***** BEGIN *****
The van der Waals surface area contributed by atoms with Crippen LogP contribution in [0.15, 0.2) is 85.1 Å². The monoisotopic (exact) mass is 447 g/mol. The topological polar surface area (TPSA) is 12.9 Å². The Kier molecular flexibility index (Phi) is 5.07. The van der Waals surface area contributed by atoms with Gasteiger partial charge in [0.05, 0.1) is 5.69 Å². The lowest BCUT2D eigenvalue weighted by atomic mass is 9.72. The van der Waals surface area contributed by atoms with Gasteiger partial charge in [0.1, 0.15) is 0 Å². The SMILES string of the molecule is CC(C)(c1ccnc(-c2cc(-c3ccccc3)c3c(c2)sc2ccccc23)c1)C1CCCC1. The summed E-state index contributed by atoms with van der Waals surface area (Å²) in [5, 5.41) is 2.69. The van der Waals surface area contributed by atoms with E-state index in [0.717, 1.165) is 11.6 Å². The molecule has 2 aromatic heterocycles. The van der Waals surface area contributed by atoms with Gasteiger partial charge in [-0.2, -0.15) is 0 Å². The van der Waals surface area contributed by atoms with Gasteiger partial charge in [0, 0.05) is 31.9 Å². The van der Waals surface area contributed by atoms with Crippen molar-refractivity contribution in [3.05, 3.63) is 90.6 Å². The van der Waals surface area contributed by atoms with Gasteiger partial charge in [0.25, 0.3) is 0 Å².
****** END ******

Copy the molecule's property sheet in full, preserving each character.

The van der Waals surface area contributed by atoms with Crippen LogP contribution in [0.15, 0.2) is 85.1 Å². The monoisotopic (exact) mass is 447 g/mol. The topological polar surface area (TPSA) is 12.9 Å². The Kier molecular flexibility index (Phi) is 5.07. The van der Waals surface area contributed by atoms with Gasteiger partial charge in [0.05, 0.1) is 5.69 Å². The lowest BCUT2D eigenvalue weighted by atomic mass is 9.72. The van der Waals surface area contributed by atoms with Gasteiger partial charge in [0.1, 0.15) is 0 Å². The SMILES string of the molecule is CC(C)(c1ccnc(-c2cc(-c3ccccc3)c3c(c2)sc2ccccc23)c1)C1CCCC1. The summed E-state index contributed by atoms with van der Waals surface area (Å²) in [5, 5.41) is 2.69. The van der Waals surface area contributed by atoms with E-state index in [0.717, 1.165) is 11.6 Å². The molecule has 2 aromatic heterocycles. The van der Waals surface area contributed by atoms with Gasteiger partial charge in [-0.2, -0.15) is 0 Å². The van der Waals surface area contributed by atoms with Gasteiger partial charge in [0, 0.05) is 31.9 Å². The van der Waals surface area contributed by atoms with Crippen molar-refractivity contribution in [3.05, 3.63) is 90.6 Å². The van der Waals surface area contributed by atoms with Gasteiger partial charge in [0.25, 0.3) is 0 Å².